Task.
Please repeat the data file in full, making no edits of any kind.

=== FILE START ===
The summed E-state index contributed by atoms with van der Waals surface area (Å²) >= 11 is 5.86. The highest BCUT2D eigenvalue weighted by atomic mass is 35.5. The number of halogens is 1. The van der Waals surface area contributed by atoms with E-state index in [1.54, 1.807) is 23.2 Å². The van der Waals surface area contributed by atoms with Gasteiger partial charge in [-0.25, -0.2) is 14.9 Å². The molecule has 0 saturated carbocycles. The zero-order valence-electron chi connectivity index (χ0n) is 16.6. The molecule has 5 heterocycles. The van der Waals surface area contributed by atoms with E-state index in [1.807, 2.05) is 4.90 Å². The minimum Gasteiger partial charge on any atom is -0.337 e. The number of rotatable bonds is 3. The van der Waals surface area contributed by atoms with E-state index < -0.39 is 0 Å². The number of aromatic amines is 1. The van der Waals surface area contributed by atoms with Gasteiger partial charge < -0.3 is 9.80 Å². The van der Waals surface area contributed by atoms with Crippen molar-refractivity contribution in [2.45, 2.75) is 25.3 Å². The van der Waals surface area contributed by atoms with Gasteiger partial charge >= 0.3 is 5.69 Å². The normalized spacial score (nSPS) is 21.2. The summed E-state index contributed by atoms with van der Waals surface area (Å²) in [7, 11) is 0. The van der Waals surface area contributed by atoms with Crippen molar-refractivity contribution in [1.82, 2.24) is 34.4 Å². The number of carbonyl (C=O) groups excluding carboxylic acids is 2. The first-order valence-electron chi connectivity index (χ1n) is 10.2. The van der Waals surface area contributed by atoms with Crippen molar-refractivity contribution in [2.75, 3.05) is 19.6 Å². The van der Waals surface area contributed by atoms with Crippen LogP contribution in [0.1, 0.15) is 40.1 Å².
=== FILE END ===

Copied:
The summed E-state index contributed by atoms with van der Waals surface area (Å²) >= 11 is 5.86. The highest BCUT2D eigenvalue weighted by atomic mass is 35.5. The number of halogens is 1. The van der Waals surface area contributed by atoms with E-state index in [1.54, 1.807) is 23.2 Å². The van der Waals surface area contributed by atoms with Gasteiger partial charge in [-0.25, -0.2) is 14.9 Å². The molecule has 0 saturated carbocycles. The zero-order valence-electron chi connectivity index (χ0n) is 16.6. The molecule has 5 heterocycles. The van der Waals surface area contributed by atoms with E-state index in [1.807, 2.05) is 4.90 Å². The minimum Gasteiger partial charge on any atom is -0.337 e. The number of rotatable bonds is 3. The van der Waals surface area contributed by atoms with E-state index < -0.39 is 0 Å². The number of aromatic amines is 1. The van der Waals surface area contributed by atoms with Gasteiger partial charge < -0.3 is 9.80 Å². The van der Waals surface area contributed by atoms with Crippen molar-refractivity contribution in [2.45, 2.75) is 25.3 Å². The van der Waals surface area contributed by atoms with Gasteiger partial charge >= 0.3 is 5.69 Å². The normalized spacial score (nSPS) is 21.2. The summed E-state index contributed by atoms with van der Waals surface area (Å²) in [7, 11) is 0. The van der Waals surface area contributed by atoms with Crippen molar-refractivity contribution in [1.82, 2.24) is 34.4 Å². The number of carbonyl (C=O) groups excluding carboxylic acids is 2. The first-order valence-electron chi connectivity index (χ1n) is 10.2. The van der Waals surface area contributed by atoms with Crippen molar-refractivity contribution in [2.75, 3.05) is 19.6 Å². The van der Waals surface area contributed by atoms with Crippen LogP contribution in [0.1, 0.15) is 40.1 Å².